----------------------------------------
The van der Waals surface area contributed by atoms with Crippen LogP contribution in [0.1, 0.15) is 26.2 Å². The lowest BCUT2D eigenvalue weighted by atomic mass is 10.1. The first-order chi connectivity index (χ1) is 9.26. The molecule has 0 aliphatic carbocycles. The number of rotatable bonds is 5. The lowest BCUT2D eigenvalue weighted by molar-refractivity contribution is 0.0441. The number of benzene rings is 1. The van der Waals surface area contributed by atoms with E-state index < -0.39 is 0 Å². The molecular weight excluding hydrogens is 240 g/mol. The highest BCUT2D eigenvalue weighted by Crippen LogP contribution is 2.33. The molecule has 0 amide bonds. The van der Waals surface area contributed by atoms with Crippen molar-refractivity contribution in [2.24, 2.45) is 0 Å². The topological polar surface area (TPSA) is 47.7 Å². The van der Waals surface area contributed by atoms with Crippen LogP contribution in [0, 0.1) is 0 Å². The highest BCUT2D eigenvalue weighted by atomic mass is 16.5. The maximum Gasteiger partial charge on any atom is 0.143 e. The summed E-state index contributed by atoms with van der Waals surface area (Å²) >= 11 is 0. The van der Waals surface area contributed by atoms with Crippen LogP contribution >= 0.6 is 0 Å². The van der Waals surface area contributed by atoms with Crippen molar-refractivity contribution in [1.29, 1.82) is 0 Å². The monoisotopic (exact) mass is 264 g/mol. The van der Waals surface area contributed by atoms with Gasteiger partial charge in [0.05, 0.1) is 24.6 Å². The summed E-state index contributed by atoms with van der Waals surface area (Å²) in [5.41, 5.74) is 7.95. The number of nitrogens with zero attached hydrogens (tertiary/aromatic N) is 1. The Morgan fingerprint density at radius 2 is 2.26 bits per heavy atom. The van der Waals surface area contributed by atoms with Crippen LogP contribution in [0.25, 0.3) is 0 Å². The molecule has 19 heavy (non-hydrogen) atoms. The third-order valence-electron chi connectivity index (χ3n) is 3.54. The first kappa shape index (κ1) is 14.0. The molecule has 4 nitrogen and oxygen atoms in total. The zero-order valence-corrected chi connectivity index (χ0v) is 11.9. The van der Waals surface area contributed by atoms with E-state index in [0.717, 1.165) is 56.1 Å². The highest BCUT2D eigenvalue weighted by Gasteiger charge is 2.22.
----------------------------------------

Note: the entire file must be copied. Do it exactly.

The van der Waals surface area contributed by atoms with Crippen LogP contribution in [0.1, 0.15) is 26.2 Å². The lowest BCUT2D eigenvalue weighted by atomic mass is 10.1. The first-order chi connectivity index (χ1) is 9.26. The molecule has 0 aliphatic carbocycles. The number of rotatable bonds is 5. The lowest BCUT2D eigenvalue weighted by molar-refractivity contribution is 0.0441. The number of benzene rings is 1. The van der Waals surface area contributed by atoms with E-state index < -0.39 is 0 Å². The molecular weight excluding hydrogens is 240 g/mol. The highest BCUT2D eigenvalue weighted by Crippen LogP contribution is 2.33. The molecule has 0 amide bonds. The van der Waals surface area contributed by atoms with Crippen molar-refractivity contribution in [2.24, 2.45) is 0 Å². The topological polar surface area (TPSA) is 47.7 Å². The van der Waals surface area contributed by atoms with Crippen LogP contribution in [0, 0.1) is 0 Å². The highest BCUT2D eigenvalue weighted by atomic mass is 16.5. The maximum Gasteiger partial charge on any atom is 0.143 e. The summed E-state index contributed by atoms with van der Waals surface area (Å²) >= 11 is 0. The van der Waals surface area contributed by atoms with Crippen LogP contribution >= 0.6 is 0 Å². The van der Waals surface area contributed by atoms with Crippen molar-refractivity contribution in [1.29, 1.82) is 0 Å². The monoisotopic (exact) mass is 264 g/mol. The van der Waals surface area contributed by atoms with Gasteiger partial charge in [0.05, 0.1) is 24.6 Å². The summed E-state index contributed by atoms with van der Waals surface area (Å²) in [5.41, 5.74) is 7.95. The number of nitrogens with zero attached hydrogens (tertiary/aromatic N) is 1. The Morgan fingerprint density at radius 2 is 2.26 bits per heavy atom. The van der Waals surface area contributed by atoms with Crippen LogP contribution in [0.25, 0.3) is 0 Å². The molecule has 19 heavy (non-hydrogen) atoms. The third-order valence-electron chi connectivity index (χ3n) is 3.54. The first kappa shape index (κ1) is 14.0. The molecule has 4 nitrogen and oxygen atoms in total. The zero-order valence-corrected chi connectivity index (χ0v) is 11.9. The van der Waals surface area contributed by atoms with E-state index in [0.717, 1.165) is 56.1 Å². The highest BCUT2D eigenvalue weighted by Gasteiger charge is 2.22.